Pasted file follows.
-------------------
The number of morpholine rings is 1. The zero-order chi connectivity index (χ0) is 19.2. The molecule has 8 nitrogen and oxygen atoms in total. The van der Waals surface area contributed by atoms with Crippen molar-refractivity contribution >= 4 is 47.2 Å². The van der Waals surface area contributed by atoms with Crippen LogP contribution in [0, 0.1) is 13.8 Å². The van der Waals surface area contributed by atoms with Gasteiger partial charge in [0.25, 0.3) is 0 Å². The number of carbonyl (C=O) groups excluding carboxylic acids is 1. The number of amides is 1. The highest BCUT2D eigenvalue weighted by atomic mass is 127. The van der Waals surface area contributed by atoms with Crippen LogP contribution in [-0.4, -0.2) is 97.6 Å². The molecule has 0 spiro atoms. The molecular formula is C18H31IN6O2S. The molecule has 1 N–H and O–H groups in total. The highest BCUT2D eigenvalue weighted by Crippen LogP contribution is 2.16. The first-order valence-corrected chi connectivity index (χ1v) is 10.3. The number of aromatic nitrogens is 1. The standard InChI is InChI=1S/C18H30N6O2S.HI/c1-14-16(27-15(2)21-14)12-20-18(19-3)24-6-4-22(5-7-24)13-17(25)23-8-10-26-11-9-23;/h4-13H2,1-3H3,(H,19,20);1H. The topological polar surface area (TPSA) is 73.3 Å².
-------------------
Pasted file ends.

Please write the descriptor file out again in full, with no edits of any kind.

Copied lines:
The number of morpholine rings is 1. The zero-order chi connectivity index (χ0) is 19.2. The molecule has 8 nitrogen and oxygen atoms in total. The van der Waals surface area contributed by atoms with Crippen molar-refractivity contribution >= 4 is 47.2 Å². The van der Waals surface area contributed by atoms with Crippen LogP contribution in [0, 0.1) is 13.8 Å². The van der Waals surface area contributed by atoms with Gasteiger partial charge in [0.25, 0.3) is 0 Å². The number of carbonyl (C=O) groups excluding carboxylic acids is 1. The number of amides is 1. The highest BCUT2D eigenvalue weighted by atomic mass is 127. The van der Waals surface area contributed by atoms with Crippen LogP contribution in [-0.4, -0.2) is 97.6 Å². The molecule has 0 spiro atoms. The molecular formula is C18H31IN6O2S. The molecule has 1 N–H and O–H groups in total. The highest BCUT2D eigenvalue weighted by Crippen LogP contribution is 2.16. The first-order valence-corrected chi connectivity index (χ1v) is 10.3. The number of aromatic nitrogens is 1. The standard InChI is InChI=1S/C18H30N6O2S.HI/c1-14-16(27-15(2)21-14)12-20-18(19-3)24-6-4-22(5-7-24)13-17(25)23-8-10-26-11-9-23;/h4-13H2,1-3H3,(H,19,20);1H. The topological polar surface area (TPSA) is 73.3 Å².